Lower layer 24 is a two component urethane (room temperature/low pressure applied) elastomeric adhesive. This is generally a reaction product of an aromatic MDI (Methylene Diphenyl Dilsocyanate) based “prepolymer” containing the functional group—NCO. This is crosslinked with a chain extender to a medium molecular weight Polyol (either a monomer with more than one hydroxyl (OH) per molecule{e.g., butanediol, glycerol, sucrose} or a polymeric diol, triol, etc., such as polyether glycol, castor oil). Lower layer 24 may also be a polyurea adhesive type is derived from the reaction product of an isocyanate (in this case MDI) and a resin “blend” component. The resin blend must be made up of amine-terminated polymer resins, and/or amine terminated chain extenders. The “soft-segment” of the polyurea polymer is formed by multi-functional, high molecular weight amine-terminated polyether polyglols, whereas lower molecular weight aromatic diamine chain extenders, are responsible for the hard segment. The amine-terminated resins will not have any intentional hydroxyl moieties.

In some applications, concrete 14 is primed before the adhesive/sealant 24 is applied. The primer may be an aromatic (MDI) based pre-polymer, AA Grade castor oil and specialty additives such as defoamers, biocides, adhesion promoters, flow and leveling agents and surfactants and the like. The primer may be used to act as a penetrating coating that permeates well into the surface of the concrete. As the primer coat cures, it can function as a polymer/substrate matrix that can substantially increase the surface strength of the concrete, leading to increased over-all bond strength. Additionally, the reactants of the primer can potentially react with the reactants of the adhesive thus forming strong covalent bonding.

Method for Installing System 2

Once the parameters of the flooring system are designed, the installer may install the flooring system by following these steps. As an initial step, the designer determines the thicknesses of the cushion layers 20 to be used at the different locations in the application. The designer also determines the lengths of the cushioning body sections that are to be used to minimize joints and installation time. For example, if walkway 10 is twelve feet wide, the designer will want to build cushioning body sections in 11′ 11″ lengths or pairs of 5′ 11″ lengths (the difference providing the gaps shown in FIG. 2).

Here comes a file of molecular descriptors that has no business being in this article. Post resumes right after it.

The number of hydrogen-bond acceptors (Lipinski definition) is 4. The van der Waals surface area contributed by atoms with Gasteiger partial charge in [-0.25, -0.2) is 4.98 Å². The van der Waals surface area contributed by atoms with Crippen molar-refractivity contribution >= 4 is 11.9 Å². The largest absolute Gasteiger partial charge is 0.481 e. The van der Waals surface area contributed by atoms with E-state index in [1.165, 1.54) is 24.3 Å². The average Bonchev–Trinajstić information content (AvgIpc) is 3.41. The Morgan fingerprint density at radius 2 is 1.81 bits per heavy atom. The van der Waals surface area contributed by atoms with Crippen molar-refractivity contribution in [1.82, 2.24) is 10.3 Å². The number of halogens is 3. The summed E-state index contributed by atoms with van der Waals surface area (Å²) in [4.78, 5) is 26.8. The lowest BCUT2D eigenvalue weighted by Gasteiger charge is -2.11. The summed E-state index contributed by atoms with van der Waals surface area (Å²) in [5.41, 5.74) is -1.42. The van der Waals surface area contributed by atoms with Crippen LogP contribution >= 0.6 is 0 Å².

When adhering the cushion layers directly to the concrete floor or to a primed concrete floor, the installer cleans and dries the concrete floor. With new concrete, the moisture in the concrete should be less than 6 percent. The cleaning may be achieved by pressure washing or other appropriate standardized cleaning and preparation methods. The top surface of the concrete may need to be roughened if needed. The primer may then be applied to the concrete.

System 2 of the invention has been found to be useful in large dairy barns such as those that are over 1200 feet long as shown in FIG. 11. The barn shown in FIG. 11 has three stall areas 70 disposed end-to-end. An active dairy farm cannot close a barn of this size for long periods of time in order to install a replacement floor. The installation method must take the limited time into account so that the cows may be brought back into the barn after a short time.